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Alex Huang, MD, PhD, is the winner of the Heidelberg Engineering Xtreme Research Award 2016 for his research on aqueous angiography and OCT structural analysis of outflow pathways.
Seattle-Alex Huang, MD, PhD, is the winner of the Heidelberg Engineering Xtreme Research Award 2016 for his research on aqueous angiography and OCT structural analysis of outflow pathways.
He received the award in a ceremony during ARVO 2016.
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Dr. Huang, a glaucoma clinician scientist at the Doheny Eye Institute and at the Department of Ophthalmology, David Geffen School of Medicine, University of California, Los AngeleUCLA in Los Angeles, presented the highlights of his current research in a lecture titled “To See and Touch Aqueous Humor Outflow.”
With the annual Xtreme Research Award, Heidelberg Engineering recognizes cutting-edge research for the advancement of ophthalmic care.
This year, the award goes to Dr. Huang in recognition for his latest research initiative on structure and function of the anterior segment consisting of a novel method referred to as “aqueous angiography,” which involves dye-based angiography of the anterior chamber and OCT imaging of the outflow pathways using a multimodal imaging platform.
Though still in early stages, Dr. Huang’s research intends to improve glaucoma angle-based procedures by guiding its placement according to the individual anatomy of each eye.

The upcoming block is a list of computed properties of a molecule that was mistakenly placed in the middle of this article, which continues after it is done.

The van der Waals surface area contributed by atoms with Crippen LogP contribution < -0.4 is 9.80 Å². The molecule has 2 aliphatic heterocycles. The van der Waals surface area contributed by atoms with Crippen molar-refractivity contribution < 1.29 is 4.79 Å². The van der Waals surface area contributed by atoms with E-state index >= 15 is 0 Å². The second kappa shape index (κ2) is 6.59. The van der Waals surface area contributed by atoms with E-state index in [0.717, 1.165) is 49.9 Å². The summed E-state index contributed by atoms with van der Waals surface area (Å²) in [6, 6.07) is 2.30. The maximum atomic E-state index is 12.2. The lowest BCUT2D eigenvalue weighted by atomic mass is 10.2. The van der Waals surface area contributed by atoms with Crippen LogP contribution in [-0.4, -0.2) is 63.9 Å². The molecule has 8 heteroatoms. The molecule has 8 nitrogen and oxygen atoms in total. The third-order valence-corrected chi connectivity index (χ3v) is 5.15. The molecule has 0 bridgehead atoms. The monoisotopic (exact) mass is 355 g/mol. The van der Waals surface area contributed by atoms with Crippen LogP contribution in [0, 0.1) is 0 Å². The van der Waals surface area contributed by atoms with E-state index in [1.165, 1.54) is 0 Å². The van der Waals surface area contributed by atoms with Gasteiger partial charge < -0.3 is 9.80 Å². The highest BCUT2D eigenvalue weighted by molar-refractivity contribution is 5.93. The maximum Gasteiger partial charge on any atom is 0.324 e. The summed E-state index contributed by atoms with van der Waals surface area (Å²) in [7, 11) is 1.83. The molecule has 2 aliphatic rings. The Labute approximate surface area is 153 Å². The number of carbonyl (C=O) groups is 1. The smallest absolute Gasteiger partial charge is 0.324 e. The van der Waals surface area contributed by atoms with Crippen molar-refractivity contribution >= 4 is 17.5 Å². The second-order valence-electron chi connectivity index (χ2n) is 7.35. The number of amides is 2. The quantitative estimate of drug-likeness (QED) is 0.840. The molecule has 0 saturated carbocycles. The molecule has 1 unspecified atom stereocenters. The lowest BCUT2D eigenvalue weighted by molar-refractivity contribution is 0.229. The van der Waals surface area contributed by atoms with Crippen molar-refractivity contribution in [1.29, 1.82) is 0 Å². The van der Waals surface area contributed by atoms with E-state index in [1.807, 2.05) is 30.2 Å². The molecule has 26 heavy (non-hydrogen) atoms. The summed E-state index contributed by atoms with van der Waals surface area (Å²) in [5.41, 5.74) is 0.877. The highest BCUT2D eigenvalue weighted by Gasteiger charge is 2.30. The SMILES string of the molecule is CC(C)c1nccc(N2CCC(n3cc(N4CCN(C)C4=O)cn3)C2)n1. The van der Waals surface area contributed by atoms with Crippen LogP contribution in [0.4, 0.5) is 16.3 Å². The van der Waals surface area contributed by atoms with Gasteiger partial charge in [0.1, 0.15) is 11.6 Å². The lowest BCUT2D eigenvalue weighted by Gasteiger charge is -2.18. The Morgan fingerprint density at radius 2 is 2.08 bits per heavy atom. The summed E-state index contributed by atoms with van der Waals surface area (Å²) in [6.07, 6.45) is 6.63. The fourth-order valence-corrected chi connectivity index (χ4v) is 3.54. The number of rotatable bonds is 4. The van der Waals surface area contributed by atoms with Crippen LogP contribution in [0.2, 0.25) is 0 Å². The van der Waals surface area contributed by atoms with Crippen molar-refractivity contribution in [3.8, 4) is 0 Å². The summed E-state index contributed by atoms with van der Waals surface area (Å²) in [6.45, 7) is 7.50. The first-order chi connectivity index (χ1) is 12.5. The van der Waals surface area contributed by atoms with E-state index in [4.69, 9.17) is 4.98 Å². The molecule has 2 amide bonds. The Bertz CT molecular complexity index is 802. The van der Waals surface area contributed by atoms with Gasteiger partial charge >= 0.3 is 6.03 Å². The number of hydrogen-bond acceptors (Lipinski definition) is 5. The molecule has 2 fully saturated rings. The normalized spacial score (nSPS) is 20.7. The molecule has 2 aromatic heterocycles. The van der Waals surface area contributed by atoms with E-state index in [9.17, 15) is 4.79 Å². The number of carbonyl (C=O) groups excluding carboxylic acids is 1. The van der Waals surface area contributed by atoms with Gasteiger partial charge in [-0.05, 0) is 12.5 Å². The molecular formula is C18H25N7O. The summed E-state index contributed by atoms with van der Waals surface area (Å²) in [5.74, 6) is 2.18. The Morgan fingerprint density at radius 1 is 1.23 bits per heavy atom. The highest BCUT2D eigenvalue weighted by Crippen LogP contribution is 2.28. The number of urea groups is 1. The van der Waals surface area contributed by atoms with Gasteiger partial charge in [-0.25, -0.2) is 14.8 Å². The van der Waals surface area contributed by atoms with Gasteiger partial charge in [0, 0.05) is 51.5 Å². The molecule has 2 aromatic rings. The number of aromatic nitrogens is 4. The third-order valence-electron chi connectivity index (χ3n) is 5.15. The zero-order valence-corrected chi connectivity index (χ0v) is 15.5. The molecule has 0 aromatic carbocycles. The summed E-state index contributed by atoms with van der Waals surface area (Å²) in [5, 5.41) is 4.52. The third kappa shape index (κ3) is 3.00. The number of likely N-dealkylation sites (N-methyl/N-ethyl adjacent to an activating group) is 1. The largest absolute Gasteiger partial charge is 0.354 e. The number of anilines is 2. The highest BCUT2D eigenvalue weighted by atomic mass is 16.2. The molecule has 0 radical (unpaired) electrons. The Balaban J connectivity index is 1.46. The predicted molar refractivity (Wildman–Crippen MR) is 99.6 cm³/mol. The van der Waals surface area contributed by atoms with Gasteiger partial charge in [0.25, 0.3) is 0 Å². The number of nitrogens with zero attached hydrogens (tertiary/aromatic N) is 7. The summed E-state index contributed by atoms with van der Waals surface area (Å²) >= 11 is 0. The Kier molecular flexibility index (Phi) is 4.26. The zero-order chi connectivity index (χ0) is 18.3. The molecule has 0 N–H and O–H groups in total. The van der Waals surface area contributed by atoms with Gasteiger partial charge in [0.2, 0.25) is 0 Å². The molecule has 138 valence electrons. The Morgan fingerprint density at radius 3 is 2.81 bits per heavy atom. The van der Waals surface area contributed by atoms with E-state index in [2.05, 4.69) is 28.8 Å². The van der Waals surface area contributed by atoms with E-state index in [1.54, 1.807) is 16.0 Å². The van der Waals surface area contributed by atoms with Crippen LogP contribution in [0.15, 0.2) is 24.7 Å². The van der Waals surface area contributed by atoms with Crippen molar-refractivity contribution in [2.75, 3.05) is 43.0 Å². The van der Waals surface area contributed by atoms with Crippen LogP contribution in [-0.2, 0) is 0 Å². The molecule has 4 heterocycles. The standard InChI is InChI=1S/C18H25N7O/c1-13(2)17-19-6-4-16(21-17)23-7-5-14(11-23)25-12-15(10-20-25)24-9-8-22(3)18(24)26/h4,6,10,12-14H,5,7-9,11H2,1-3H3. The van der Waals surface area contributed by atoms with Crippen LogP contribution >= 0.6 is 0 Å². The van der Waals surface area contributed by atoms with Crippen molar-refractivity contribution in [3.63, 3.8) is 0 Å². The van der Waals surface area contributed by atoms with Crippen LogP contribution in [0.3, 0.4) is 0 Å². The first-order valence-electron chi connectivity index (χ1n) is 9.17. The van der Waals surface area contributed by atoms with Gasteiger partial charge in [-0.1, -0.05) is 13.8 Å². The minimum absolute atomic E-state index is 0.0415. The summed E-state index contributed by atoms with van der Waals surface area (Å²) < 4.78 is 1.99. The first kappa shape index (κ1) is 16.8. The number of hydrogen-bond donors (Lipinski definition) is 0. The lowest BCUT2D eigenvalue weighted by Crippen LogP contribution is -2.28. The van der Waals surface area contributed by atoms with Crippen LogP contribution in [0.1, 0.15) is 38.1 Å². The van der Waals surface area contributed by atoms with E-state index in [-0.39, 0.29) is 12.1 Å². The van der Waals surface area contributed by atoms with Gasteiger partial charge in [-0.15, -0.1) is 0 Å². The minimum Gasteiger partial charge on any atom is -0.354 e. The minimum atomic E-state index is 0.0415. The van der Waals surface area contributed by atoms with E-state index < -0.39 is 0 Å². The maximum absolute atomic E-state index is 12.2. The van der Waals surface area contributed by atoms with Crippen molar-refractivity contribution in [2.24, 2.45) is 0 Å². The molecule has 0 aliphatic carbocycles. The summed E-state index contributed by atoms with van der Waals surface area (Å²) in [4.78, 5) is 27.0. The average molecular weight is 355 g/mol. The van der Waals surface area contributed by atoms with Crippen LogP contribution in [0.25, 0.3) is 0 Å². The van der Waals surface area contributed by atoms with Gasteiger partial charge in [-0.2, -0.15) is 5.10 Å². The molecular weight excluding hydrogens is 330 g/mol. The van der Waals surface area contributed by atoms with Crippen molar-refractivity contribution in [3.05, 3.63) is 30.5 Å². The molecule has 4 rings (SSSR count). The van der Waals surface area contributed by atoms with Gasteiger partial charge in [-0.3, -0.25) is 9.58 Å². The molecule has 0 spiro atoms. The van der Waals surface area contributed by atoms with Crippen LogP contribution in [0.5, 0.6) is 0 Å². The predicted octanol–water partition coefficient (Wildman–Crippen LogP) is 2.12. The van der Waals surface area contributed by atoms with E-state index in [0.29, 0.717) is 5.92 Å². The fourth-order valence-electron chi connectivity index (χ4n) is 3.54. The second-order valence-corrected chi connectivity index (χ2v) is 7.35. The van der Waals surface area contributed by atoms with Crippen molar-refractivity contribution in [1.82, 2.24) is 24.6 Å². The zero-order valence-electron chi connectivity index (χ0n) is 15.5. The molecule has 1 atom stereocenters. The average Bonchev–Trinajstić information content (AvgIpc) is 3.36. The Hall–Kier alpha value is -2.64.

“We are genuinely excited about future possibilities and potential clinical impact that structural and functional anterior segment imaging such as aqueous angiography may have on glaucoma and ophthalmology," Dr. Huang said. "With these tools, one day we may start tailoring glaucoma care to an individual patient's anatomy or patterns of aqueous humor outflow. Thus, this is a real opportunity to learn new biology of the eye as well as push the efficacy of patient care forward.”
“Looking ahead, we would like to provide a diagnostic imaging platform to perform dye- based angiography of the anterior segment pre- or intraoperatively and for this reason, we are enthusiastic about Dr. Huang’s research project," said Dr. Kester Nahen, PhD, managing director of Heidelberg Engineering. "Such novel applications of anterior segment research could provide clinically valuable information about aqueous humor flow and flow patterns leading to more effective glaucoma treatment.”
Heidelberg Engineering’s development team supports Dr. Huang and other clinicians eager to improve glaucoma treatment outcomes by developing novel anterior segment analyses that combine both the structural and functional aspects using high-end diagnostic imaging equipment.